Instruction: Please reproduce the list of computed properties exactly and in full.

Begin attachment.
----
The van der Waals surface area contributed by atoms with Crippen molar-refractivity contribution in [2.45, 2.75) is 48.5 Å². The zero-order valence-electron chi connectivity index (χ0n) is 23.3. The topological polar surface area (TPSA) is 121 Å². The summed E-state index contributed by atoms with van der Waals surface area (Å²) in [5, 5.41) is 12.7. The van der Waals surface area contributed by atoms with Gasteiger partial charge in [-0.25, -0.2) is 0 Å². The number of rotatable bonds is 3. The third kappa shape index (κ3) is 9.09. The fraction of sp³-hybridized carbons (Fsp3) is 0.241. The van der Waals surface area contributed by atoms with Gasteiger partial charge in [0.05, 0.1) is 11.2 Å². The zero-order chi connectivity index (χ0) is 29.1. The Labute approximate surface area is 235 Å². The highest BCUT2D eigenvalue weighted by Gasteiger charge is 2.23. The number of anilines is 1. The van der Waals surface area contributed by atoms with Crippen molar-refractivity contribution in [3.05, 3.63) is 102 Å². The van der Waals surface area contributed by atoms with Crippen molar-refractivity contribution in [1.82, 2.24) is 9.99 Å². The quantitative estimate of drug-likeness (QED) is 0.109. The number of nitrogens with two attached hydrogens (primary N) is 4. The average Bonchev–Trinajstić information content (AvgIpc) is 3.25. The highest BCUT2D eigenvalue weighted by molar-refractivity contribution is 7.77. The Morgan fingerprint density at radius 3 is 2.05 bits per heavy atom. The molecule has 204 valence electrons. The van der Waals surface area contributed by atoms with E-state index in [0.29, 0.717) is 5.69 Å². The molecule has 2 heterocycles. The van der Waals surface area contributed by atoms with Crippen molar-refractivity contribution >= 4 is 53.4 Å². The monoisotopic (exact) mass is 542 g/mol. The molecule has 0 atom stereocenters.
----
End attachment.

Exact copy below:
The van der Waals surface area contributed by atoms with Crippen molar-refractivity contribution in [2.45, 2.75) is 48.5 Å². The zero-order valence-electron chi connectivity index (χ0n) is 23.3. The topological polar surface area (TPSA) is 121 Å². The summed E-state index contributed by atoms with van der Waals surface area (Å²) in [5, 5.41) is 12.7. The van der Waals surface area contributed by atoms with Gasteiger partial charge in [-0.25, -0.2) is 0 Å². The number of rotatable bonds is 3. The third kappa shape index (κ3) is 9.09. The fraction of sp³-hybridized carbons (Fsp3) is 0.241. The van der Waals surface area contributed by atoms with Gasteiger partial charge in [0.05, 0.1) is 11.2 Å². The zero-order chi connectivity index (χ0) is 29.1. The Labute approximate surface area is 235 Å². The highest BCUT2D eigenvalue weighted by Gasteiger charge is 2.23. The number of anilines is 1. The van der Waals surface area contributed by atoms with Crippen molar-refractivity contribution in [3.05, 3.63) is 102 Å². The van der Waals surface area contributed by atoms with Crippen molar-refractivity contribution in [1.82, 2.24) is 9.99 Å². The quantitative estimate of drug-likeness (QED) is 0.109. The number of nitrogens with two attached hydrogens (primary N) is 4. The average Bonchev–Trinajstić information content (AvgIpc) is 3.25. The highest BCUT2D eigenvalue weighted by molar-refractivity contribution is 7.77. The Morgan fingerprint density at radius 3 is 2.05 bits per heavy atom. The molecule has 204 valence electrons. The van der Waals surface area contributed by atoms with E-state index in [0.29, 0.717) is 5.69 Å². The molecule has 2 heterocycles. The van der Waals surface area contributed by atoms with Crippen molar-refractivity contribution >= 4 is 53.4 Å². The monoisotopic (exact) mass is 542 g/mol. The molecule has 0 atom stereocenters.